Dyan Sheldon is the talented author of many young adult books, including Confessions of A Teenage Drama Queen (something you might remember was adapted into a live-action Disney movie back in 2004). Her most recent book, More Than One Way To Be A Girl, explores feminism, friendship and what it means to be a girl.
After being given the chance to read the fantastic book (full review can be found here), I was also given the fantastic opportunity to speak with Dyan Sheldon and find out more about her newest release.
Why do you think it was important to have these two character archetypes in this story about what it means to be a girl?
“It was never my intention to provide answers in this novel. I wanted to get the questions out there. With a subject like this I felt that the best way to do that was the dialectic method – which is a discussion between people with different points of view to try and get at the truth through reasoned arguments. ZiZi and Loretta became the dialectic method in heels and work boots.”
What made you want to write this story in the first place?
“It’s been an uphill struggle, hasn’t it, the one for women’s equality? In most of the world, we haven’t even had universal suffrage for a hundred years. So, despite all the changes that have occurred in the last century or so, we still have a way to go. We have our waves of feminism, and women running governments and driving buses or whatever, but the images of women that you see in magazines, films and on television are largely the same old ones – women as accessories, women as sexual objects, women as the girlfriend, wife or love interest of the man. Old gender stereotypes and attitudes die hard, and often get reborn when you’re least expecting it.
“I believe that you can’t simply accept the world at face value. You have to question and think about everything. Just because things are a certain way, doesn’t mean that they should be.”
Where did the idea [for More Than One Way To Be A Girl] come from?
“In a way, the idea has always been there, and I’ve touched on it (sometimes more gently than others) in more than one of my books. I reckon I just thought it was time to go at it head first, as it were. Originally, it was called BEAUTIFUL ME and had a different storyline, but over the scores of drafts it evolved into something else.”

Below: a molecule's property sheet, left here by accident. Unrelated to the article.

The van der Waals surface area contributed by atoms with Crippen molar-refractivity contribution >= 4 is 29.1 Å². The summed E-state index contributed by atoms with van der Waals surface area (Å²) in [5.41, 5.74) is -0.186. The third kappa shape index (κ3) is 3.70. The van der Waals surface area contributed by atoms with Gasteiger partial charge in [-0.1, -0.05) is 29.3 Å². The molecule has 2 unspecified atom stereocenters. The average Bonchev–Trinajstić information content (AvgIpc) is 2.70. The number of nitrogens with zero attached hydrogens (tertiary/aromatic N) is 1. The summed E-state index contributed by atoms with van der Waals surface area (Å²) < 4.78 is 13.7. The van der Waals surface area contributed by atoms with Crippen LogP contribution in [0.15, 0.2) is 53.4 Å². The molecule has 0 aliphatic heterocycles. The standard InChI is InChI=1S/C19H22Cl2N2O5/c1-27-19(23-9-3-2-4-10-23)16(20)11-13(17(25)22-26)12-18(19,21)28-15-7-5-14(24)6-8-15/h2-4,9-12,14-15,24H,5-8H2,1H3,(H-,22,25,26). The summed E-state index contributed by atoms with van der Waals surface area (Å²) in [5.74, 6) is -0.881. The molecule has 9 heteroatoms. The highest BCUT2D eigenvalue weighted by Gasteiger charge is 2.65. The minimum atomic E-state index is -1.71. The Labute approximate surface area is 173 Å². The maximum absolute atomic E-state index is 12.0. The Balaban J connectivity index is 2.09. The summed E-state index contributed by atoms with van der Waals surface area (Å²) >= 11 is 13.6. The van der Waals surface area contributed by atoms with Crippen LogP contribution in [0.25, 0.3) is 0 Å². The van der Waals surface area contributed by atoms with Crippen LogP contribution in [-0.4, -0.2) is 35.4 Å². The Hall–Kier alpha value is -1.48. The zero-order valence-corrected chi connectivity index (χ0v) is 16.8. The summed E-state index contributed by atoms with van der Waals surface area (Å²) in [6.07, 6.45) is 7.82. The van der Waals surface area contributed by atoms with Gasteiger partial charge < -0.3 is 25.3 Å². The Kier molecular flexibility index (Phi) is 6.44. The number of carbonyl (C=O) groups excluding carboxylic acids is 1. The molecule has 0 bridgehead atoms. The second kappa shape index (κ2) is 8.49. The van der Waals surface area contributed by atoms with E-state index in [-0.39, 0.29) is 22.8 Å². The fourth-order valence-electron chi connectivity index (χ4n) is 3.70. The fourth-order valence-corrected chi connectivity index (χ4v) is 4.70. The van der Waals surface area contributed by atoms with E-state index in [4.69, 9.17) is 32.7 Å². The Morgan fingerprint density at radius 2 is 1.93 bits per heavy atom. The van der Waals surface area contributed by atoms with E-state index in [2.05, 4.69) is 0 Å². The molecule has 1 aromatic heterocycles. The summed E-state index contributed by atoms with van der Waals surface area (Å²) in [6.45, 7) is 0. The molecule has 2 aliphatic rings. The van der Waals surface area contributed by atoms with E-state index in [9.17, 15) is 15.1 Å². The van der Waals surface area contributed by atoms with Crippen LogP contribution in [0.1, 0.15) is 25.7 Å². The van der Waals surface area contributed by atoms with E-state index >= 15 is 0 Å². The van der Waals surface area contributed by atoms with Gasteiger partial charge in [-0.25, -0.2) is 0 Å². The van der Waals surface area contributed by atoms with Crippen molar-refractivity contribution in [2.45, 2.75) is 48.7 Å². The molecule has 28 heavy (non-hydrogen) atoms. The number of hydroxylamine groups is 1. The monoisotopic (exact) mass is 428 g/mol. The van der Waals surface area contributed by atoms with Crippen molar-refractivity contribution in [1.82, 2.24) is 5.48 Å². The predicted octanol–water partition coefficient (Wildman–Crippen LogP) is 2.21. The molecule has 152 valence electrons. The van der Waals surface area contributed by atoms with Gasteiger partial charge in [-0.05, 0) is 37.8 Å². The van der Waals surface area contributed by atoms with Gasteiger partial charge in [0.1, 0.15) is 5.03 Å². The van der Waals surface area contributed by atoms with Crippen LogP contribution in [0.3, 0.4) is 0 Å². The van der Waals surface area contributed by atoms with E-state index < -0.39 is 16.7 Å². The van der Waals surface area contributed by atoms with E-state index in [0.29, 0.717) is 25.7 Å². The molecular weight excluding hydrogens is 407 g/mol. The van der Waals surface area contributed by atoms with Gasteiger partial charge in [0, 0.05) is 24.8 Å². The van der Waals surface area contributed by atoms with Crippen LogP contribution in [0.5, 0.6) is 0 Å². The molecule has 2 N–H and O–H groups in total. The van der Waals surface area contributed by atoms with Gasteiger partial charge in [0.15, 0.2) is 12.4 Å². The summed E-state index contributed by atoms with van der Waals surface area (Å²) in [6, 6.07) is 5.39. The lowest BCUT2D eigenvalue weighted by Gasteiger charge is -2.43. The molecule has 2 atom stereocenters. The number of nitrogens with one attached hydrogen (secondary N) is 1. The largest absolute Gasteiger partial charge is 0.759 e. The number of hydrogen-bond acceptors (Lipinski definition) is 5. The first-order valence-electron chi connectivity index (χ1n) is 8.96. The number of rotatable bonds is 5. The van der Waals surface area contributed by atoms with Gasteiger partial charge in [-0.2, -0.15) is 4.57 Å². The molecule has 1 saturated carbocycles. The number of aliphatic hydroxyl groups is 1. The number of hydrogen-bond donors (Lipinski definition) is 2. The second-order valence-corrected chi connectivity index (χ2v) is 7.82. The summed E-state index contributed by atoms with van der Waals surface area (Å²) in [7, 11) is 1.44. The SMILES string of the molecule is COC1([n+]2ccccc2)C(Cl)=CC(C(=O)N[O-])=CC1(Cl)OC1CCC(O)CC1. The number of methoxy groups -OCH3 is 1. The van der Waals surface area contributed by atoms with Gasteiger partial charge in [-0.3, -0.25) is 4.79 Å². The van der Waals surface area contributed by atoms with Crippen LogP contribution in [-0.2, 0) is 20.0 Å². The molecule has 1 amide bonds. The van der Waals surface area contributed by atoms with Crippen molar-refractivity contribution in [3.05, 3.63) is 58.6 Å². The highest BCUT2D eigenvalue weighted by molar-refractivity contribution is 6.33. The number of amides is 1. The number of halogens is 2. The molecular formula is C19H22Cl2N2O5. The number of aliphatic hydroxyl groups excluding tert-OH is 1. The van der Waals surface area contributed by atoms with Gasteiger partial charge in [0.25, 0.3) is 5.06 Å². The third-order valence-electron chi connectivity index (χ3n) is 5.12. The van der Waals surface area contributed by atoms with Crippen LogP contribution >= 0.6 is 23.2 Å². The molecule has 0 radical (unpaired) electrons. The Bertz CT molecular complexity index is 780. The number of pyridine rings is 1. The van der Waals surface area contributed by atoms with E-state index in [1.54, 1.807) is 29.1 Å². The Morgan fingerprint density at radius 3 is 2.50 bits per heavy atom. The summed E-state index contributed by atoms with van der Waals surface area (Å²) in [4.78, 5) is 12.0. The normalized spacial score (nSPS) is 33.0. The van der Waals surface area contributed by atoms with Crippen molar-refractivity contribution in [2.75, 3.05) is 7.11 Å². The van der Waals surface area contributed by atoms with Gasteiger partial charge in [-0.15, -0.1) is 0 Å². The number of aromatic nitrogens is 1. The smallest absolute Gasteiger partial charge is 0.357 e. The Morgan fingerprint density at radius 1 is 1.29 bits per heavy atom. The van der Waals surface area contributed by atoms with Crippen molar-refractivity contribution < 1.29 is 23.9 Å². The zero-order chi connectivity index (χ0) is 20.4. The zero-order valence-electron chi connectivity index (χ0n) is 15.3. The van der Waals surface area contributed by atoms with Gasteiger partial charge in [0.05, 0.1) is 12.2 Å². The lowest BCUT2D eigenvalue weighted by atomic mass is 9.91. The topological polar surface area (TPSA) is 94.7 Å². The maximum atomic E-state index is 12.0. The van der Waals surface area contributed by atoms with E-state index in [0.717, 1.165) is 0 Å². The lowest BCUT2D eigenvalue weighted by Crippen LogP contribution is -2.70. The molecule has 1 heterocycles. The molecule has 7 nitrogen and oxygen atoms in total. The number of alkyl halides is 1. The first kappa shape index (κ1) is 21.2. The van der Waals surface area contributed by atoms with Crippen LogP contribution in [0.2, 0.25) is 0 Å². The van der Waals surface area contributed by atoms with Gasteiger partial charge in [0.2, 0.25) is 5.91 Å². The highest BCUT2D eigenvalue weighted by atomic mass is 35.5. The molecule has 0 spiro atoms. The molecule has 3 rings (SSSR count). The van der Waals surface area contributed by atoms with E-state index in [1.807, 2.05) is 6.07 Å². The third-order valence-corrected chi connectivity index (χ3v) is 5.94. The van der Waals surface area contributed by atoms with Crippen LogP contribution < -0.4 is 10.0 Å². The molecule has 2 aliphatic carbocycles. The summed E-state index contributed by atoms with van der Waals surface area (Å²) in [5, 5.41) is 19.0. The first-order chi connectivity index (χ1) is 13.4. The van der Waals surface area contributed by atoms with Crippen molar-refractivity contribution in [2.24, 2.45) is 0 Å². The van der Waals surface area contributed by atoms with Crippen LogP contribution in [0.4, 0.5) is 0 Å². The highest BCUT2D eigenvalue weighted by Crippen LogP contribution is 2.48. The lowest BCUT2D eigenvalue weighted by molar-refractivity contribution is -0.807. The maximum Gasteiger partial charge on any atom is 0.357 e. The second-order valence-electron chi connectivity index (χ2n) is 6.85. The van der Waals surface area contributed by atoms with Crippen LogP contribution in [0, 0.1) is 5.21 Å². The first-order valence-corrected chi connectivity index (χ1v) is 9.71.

Was there something you found difficult to write when you sat down to begin More Than One Way To Be A Girl?
“This book fought me every inch of the way. I’ve never had such a hard time. I’ve had difficult novels before – I never find writing what I’d call ‘easy’ — but not this difficult. I spent months beginning it, getting to page 24, and then starting it all over again. I changed the characters, I changed the plot, I did everything I could think of.
And I’d get to page 24 and have to start again. I was about to give up on the idea completely when a friend (also a writer) said I couldn’t give up now, and that I should write it in two voices, not just one. And once I did that I steamed past page 24.”
Stephen King says to ‘kill you darlings’ – was there any part of More Than One Way To Be A Girl that you removed for whatever reason and wished you have kept in the final draft?
“It happens. I don’t think it happened in this book. Maybe a funny line or two that only I thought was funny got axed, but nothing major. I always save the bits I’ve had to take out, with the thought that someday I’ll use it in something else. But what normally happens is that I forget about them. Years later I may stumble upon it and think, Wow, that was really good. Or, alternatively, Whatever was I thinking? Thank God I took that out.”
Which part did you find most fun to write?
“No offense to Loretta, of whom I am deeply fond (we do have a lot in common), but I think I’d have to say ZiZi’s narrative. She’s the least like me, but I really enjoyed her. And I did have a lot of fun with the end.”
What is the best writing advice you’ve received that you think every writer should know?
“The best advice I’ve ever had was this: The advantage of being a writer (and not, for instance, a conductor or some other sort of performer) is that you get to sit in your little room or in your garden shed and you don’t have to show anybody what you’ve done until you think it’s ready. And even then, you have plenty of chances to make it better. It’s not stand up on the stage and hope you don’t forget your lines.”
Summarise More Than One Way To Be A Girl in three words!
“What a stinker! The closest I can come is to condense it to two: Be yourself. (The trick of course, is working out what’s really you, and what’s all the stuff you’ve learned and/or absorbed from the world around you.)”
Thank you, Dyan Sheldon, for this interview and thank you to Kirsten Corzen at Walker Books for making it possible.
More Than One Way To Be A Girl was released in the UK on 6th July 2017.